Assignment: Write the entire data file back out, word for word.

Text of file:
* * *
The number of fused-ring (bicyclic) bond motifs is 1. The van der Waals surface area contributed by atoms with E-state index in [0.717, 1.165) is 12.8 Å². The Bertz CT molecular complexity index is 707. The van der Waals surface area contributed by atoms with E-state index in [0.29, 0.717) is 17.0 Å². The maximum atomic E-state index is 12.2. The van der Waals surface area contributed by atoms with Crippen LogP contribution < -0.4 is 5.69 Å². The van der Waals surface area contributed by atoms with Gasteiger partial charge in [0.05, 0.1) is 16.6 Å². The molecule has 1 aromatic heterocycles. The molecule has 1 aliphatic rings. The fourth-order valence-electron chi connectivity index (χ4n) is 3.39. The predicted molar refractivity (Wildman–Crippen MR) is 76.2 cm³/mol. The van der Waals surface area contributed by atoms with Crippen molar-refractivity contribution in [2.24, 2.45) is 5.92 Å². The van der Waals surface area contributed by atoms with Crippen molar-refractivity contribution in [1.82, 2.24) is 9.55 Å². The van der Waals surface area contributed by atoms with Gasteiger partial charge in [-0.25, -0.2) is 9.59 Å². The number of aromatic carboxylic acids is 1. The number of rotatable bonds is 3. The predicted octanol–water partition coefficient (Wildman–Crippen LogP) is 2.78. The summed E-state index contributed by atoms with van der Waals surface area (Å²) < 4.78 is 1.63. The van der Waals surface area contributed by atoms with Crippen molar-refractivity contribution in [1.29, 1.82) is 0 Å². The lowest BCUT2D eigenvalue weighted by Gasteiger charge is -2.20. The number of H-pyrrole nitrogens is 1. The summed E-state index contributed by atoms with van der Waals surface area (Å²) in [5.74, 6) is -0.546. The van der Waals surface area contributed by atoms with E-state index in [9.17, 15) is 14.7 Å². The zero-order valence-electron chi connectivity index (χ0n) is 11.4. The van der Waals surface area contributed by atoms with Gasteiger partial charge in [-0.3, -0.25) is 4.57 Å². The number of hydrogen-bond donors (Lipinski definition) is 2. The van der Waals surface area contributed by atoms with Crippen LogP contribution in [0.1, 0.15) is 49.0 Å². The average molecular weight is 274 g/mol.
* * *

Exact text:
The number of fused-ring (bicyclic) bond motifs is 1. The van der Waals surface area contributed by atoms with E-state index in [0.717, 1.165) is 12.8 Å². The Bertz CT molecular complexity index is 707. The van der Waals surface area contributed by atoms with E-state index in [0.29, 0.717) is 17.0 Å². The maximum atomic E-state index is 12.2. The van der Waals surface area contributed by atoms with Crippen LogP contribution < -0.4 is 5.69 Å². The van der Waals surface area contributed by atoms with Gasteiger partial charge in [0.05, 0.1) is 16.6 Å². The molecule has 1 aromatic heterocycles. The molecule has 1 aliphatic rings. The fourth-order valence-electron chi connectivity index (χ4n) is 3.39. The predicted molar refractivity (Wildman–Crippen MR) is 76.2 cm³/mol. The van der Waals surface area contributed by atoms with Crippen molar-refractivity contribution in [2.24, 2.45) is 5.92 Å². The van der Waals surface area contributed by atoms with Crippen molar-refractivity contribution in [1.82, 2.24) is 9.55 Å². The van der Waals surface area contributed by atoms with Gasteiger partial charge in [-0.25, -0.2) is 9.59 Å². The number of aromatic carboxylic acids is 1. The number of rotatable bonds is 3. The predicted octanol–water partition coefficient (Wildman–Crippen LogP) is 2.78. The summed E-state index contributed by atoms with van der Waals surface area (Å²) < 4.78 is 1.63. The van der Waals surface area contributed by atoms with Crippen molar-refractivity contribution in [1.29, 1.82) is 0 Å². The lowest BCUT2D eigenvalue weighted by Gasteiger charge is -2.20. The number of H-pyrrole nitrogens is 1. The summed E-state index contributed by atoms with van der Waals surface area (Å²) in [5.74, 6) is -0.546. The van der Waals surface area contributed by atoms with E-state index in [9.17, 15) is 14.7 Å². The zero-order valence-electron chi connectivity index (χ0n) is 11.4. The van der Waals surface area contributed by atoms with Gasteiger partial charge in [-0.3, -0.25) is 4.57 Å². The number of hydrogen-bond donors (Lipinski definition) is 2. The van der Waals surface area contributed by atoms with Crippen LogP contribution in [0.1, 0.15) is 49.0 Å². The average molecular weight is 274 g/mol.